Just where my “rare example of impertinence” comes in, I am unable to determine. I am not an autograph collector that you should feel compelled to print your reply; nor was it entirely fair to omit all reference to a proposed honorarium, open to refusal, but surely suggested in good faith. Your publisher, Mr. Nutt, accorded me that civility at least, though I regret he so narrowed his concession as to render it of no earthy use to me.

May I, indeed, ask what your real grievance is? Your permission to reprint you say “I might have had for the asking, so far as America was concerned.” This is something better than “I would gladly let him do his worst.” When you said that you had a show of justice, having read your book, “had been bungled.” “Of course, it had,” you added; but why of course? Possibly because “the name of Mosher seemed new” to you! Was that it? Now, however, with a copy of my reprint in hand, why repeat these fictions to the book’s detriment? I will venture to put my “Aucassin” beside the original and not despair of a verdict of having done you no discredit.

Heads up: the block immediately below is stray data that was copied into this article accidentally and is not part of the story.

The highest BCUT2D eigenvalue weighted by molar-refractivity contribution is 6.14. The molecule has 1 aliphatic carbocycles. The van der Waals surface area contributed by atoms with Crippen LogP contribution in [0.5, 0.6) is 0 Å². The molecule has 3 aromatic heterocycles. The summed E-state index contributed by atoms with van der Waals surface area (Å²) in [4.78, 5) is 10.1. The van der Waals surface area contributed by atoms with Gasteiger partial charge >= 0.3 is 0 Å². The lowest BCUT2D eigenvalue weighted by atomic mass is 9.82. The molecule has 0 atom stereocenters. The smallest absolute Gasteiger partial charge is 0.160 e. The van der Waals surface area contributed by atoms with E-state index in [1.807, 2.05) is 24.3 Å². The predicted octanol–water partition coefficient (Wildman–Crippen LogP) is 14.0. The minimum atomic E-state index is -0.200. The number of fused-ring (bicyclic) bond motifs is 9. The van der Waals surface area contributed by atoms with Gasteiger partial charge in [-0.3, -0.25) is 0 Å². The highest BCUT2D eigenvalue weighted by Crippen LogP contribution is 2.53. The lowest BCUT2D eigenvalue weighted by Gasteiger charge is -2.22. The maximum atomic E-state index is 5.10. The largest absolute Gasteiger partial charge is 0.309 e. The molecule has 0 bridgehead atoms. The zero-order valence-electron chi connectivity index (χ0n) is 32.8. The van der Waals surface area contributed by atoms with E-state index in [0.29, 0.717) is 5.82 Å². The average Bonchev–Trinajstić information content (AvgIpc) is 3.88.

Frankly, Sir, my belief is that this permission you flaunt before me?after the fact?would never have been granted had I asked it. And this I did not choose to ask. Is it not that I have touched the amour propre of one who has accustomed himself to see, unmoved, copies of his rarissimus quoted among bibliophiles at five- guinea rates, and who awakes to find a reprint quite as choice as the original, selling for less than one- twenty-fifth of that sum? If I am wrong, who not accept a solatium when the deed was done? Mr. Nutt was quick to see the only point at issue, but you see nothing; — not even the good-humored admiration of my letter.